Southwest Airlines, which I fly regularly, has made two announcements recently — one that I cheer and one that I boo.
Cheer: by summer 2016, Southwest says the seats on its Boeing 737-800 will be a little bit wider. How much is a “little bit”? About seven-tenths of an inch. That’s not much, but as a large human, I can tell you it’s better than the hip-squishing seats on other airlines, all of which are smaller. Now if they’d give me another inch of legroom so my knees aren’t wedged under the tray table in its unlocked, horizontal position, we’d be moving in the right direction.
Boo: As part of a new program it’s rolling out, Southwest recently allowed an author to turn one of its flights into his own personal book club, using the public address system to describe his latest effort and reading a chapter from it. They’ve also allowed fashion shows to take over the aisle and had bands (e.g. Imagine Dragons) play onboard. All of these are horrible ideas, created by some marketing genius who saw the potential for revenue from companies that want to reach a captive audience. That’s what we are at 35,000 feet — we can’t exactly opt out by leaving.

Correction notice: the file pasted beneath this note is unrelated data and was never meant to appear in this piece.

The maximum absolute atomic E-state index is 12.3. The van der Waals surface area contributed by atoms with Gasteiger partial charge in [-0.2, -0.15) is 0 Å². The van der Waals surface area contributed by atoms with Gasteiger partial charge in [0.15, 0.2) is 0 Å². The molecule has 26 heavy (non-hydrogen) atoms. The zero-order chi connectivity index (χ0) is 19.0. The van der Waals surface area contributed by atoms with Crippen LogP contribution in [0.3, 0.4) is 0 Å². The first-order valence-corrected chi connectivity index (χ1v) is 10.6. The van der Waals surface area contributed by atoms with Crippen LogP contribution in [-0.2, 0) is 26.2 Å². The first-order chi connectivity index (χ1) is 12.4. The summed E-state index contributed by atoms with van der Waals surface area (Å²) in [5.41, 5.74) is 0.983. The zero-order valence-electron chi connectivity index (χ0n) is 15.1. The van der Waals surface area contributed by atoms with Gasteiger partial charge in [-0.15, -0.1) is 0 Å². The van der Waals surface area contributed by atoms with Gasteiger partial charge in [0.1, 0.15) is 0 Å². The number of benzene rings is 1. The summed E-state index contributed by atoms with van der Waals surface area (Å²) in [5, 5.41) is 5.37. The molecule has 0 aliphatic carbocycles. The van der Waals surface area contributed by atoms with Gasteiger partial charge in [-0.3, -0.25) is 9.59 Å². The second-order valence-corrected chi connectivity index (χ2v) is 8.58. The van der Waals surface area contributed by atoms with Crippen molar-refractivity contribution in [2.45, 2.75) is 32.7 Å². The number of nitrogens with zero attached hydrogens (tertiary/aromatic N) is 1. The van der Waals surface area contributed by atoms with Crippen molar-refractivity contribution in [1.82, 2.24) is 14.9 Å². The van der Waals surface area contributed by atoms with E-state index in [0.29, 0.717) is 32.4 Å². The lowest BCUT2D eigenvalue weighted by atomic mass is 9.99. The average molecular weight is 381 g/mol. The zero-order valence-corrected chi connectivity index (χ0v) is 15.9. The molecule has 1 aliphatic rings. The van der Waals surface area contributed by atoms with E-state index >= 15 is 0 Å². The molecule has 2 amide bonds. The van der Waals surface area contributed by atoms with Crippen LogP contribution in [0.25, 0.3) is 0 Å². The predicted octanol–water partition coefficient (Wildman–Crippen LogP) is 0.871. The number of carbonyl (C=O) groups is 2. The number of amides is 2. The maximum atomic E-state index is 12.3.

Since most of us like to close our eyes and get some sleep for at least a portion of the flight, who wants our solitude interrupted by anyone? Hey, even the flight attendants know not to bother someone with their eyes closed and head sagging to one side! And when I’m awake, I can entertain myself for a few hours with the audio on my phone or the video on my iPad or just enjoying the quiet hum of the plane.
I bet if you took a vote and left it up to the passengers, the majority would reject the idea of having pay-for-plane entertainment onboard. I can’t even stand it when the person in the seat next to me wants to have a conversation longer than 60 seconds, let alone lecture me on some topic they spent two years researching and writing about. And I’ve sat next to plenty of people who should not, under any circumstances, have access to the PA microphone.
If Southwest wants to conduct book clubs in the air, fine. Promote certain flights with certain authors and let the seats fill up exclusively with people who want to read their book and hear from them. But don’t spring it on us as a surprise — we already put up with enough nonsense when we fly.